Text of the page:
DANISH SHIPPING GIANT MAERSK PUSHES TO RESUME LEGAL ACTION AGAINST NSW PORTS OVER NEWCASTLE CONTAINER FEE
Source: Michael Parris (Newcastle Herald)
Company part-owned by Danish shipping giant Maersk applied to lift a stay of proceedings in a Federal Court action against private operator NSW Ports. Maersk subsidiary APM Terminals owns a 50 per cent stake in a company called Mayfield Development Corporation (MDC), which was negotiating with the NSW government to build a container terminal on the former BHP steelworks site before the government decided to privatise the state's ports in 2013 via long-term leases.  FULL STORY

RCT CONTROLMASTER SOLUTION BOOSTS SAFETY AT WHYALLA PORT
Source: Daniel Gleeson (International Mining)
RCT says it has finalised an automation project with port, logistics and infrastructure specialist Qube Bulk at the Whyalla Port in South Australia. In 2019 RCT installed and commissioned its ControlMaster® Line of Sight automation solution as well as a single camera teleremote solution onto a Liebherr R920 excavator working at the port. RCT says Qube Bulk approached it to develop a safer and more productive way to remove bulk cargoes – such as coal, dolomite and limestone – from bulk vessels to support the Whyalla steelworks operation. “Now machine operators stand at a safe distance and use the automation technology to carry out the full range of functions that would normally be available to them when sitting in the cab of the machine,” the company said.  FULL STORY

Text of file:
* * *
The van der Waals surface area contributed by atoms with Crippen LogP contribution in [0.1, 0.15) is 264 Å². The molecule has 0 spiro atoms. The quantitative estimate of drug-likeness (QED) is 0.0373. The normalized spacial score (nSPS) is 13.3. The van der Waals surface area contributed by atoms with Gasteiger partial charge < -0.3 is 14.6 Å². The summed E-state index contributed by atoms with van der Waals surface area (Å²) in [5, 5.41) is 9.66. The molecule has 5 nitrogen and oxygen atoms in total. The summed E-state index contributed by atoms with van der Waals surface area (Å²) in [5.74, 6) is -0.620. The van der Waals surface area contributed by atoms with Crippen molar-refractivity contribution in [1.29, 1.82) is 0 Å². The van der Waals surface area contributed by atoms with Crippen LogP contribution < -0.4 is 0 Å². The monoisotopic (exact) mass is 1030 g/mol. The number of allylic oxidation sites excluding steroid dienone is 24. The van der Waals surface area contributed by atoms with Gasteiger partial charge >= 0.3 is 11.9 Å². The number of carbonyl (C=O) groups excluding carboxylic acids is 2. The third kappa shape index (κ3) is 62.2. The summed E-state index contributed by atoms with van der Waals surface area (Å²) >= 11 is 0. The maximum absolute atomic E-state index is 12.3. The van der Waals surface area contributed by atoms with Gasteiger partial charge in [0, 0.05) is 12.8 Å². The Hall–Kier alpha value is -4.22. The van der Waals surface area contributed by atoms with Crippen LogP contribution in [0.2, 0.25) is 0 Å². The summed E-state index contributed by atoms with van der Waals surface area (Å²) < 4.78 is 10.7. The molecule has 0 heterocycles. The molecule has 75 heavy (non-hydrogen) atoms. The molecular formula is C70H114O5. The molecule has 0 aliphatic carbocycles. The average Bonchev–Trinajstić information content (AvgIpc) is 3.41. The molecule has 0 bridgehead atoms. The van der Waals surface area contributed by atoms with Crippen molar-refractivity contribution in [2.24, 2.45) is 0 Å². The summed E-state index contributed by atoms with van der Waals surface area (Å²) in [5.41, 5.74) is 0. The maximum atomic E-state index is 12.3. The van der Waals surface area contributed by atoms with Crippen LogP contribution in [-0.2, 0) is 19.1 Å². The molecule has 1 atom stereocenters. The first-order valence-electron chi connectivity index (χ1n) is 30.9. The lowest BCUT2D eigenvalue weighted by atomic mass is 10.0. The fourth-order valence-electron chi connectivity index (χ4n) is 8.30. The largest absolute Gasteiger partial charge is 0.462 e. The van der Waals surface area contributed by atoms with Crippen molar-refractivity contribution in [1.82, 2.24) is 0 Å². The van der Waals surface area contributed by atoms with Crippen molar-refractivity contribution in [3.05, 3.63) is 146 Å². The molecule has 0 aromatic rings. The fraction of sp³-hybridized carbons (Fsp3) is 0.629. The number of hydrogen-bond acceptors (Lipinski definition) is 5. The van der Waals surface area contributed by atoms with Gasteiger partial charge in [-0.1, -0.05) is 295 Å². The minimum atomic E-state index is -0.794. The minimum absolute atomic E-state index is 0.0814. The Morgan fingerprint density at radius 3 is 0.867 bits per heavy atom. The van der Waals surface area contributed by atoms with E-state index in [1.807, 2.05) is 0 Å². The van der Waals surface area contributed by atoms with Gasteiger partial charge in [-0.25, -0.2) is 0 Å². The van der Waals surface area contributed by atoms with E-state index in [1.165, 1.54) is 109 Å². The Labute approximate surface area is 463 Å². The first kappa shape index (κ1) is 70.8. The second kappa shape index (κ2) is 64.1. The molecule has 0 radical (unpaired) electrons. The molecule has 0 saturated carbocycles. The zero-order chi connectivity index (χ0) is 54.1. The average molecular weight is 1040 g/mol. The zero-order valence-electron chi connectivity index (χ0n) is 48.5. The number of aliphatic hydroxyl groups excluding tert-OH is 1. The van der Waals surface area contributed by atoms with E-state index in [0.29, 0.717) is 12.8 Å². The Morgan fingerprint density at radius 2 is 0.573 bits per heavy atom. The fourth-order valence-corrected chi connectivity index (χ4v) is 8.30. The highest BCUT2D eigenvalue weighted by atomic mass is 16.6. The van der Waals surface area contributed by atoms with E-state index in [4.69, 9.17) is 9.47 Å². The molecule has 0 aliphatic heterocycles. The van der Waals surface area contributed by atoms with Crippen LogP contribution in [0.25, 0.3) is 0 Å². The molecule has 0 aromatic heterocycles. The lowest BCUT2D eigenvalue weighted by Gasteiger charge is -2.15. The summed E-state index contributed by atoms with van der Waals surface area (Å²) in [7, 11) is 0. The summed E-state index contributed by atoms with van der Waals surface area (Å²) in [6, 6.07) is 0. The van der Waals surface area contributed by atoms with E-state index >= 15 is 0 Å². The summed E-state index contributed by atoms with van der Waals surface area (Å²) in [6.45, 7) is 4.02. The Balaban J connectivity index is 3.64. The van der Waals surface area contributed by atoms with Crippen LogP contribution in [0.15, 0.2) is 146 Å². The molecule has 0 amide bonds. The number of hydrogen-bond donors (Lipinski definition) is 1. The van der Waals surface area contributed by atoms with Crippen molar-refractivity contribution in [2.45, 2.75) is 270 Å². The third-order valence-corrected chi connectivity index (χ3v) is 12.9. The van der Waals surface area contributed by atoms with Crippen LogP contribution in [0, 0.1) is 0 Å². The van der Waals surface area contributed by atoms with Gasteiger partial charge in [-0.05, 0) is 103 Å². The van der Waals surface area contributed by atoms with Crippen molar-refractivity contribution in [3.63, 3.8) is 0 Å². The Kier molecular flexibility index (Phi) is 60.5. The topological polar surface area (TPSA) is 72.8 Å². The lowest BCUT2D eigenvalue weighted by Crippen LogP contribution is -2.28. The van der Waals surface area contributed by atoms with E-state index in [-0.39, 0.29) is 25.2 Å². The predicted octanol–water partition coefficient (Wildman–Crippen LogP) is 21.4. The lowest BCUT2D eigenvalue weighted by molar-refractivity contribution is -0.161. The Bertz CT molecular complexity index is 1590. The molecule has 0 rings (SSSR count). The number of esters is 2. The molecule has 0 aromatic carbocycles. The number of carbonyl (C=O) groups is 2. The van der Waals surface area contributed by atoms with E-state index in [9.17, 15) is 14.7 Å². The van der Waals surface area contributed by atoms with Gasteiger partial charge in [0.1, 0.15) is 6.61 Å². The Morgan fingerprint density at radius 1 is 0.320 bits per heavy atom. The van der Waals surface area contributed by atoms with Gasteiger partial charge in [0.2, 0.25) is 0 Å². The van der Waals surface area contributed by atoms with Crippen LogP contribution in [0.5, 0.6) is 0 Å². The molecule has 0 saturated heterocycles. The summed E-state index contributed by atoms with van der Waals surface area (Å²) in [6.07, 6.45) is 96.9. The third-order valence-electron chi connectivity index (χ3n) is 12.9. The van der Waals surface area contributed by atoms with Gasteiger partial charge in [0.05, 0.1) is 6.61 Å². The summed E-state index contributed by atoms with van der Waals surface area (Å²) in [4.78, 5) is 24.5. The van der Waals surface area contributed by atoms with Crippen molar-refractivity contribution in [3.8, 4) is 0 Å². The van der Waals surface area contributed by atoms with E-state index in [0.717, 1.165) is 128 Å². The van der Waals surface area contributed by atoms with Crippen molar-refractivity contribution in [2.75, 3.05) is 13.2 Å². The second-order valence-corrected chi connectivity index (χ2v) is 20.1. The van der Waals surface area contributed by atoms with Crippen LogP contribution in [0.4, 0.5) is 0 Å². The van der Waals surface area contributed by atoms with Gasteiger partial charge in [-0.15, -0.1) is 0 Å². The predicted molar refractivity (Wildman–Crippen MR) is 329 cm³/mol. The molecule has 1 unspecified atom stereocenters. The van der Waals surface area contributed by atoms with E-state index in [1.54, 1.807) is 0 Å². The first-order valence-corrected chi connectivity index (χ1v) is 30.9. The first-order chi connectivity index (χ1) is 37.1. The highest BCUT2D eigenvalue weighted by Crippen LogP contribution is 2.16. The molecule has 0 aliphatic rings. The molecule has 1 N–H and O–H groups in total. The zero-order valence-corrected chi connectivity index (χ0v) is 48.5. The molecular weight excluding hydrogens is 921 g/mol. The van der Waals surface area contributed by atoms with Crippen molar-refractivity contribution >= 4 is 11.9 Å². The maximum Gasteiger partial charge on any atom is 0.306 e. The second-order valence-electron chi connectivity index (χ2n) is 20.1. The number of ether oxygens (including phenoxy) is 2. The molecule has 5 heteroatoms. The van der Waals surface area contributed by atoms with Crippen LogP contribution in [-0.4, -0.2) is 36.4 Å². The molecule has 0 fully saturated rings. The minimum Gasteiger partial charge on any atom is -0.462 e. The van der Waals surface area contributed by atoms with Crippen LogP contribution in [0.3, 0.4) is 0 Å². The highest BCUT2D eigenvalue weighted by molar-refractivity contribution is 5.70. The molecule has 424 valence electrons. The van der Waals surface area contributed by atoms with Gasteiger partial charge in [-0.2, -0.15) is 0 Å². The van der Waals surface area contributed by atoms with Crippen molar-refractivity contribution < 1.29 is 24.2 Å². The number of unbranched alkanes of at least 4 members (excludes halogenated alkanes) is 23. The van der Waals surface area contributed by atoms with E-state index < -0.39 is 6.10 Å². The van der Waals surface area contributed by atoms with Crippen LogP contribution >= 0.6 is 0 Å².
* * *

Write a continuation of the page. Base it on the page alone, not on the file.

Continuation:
NEW ZEALAND PORTS SEE GROWTH AMID POTENTIAL CARGO SHIFT
Source: Hellenic Shipping News
New Zealand’s ports have generally continued to experience growth in container volumes amid potential that all freight operations at the Ports of Auckland could eventually get dispersed amongst other nearby ports. Ports of Auckland plays a huge role in New Zealand’s trade with other countries, being that it handles the second highest amount of container volumes in New Zealand, with the Port of Tauranga taking first place. However, the Ports of Auckland did experience year-over-year declines in net profit and container volumes for fiscal year 2019, which ended June 30, 2019 for New Zealand’s ports.  FULL STORY

NEW ZEALAND’S FIRST ALL-ELECTRIC WATER TRUCK FOR EASTLAND PORT
Source: Voxy.co.nz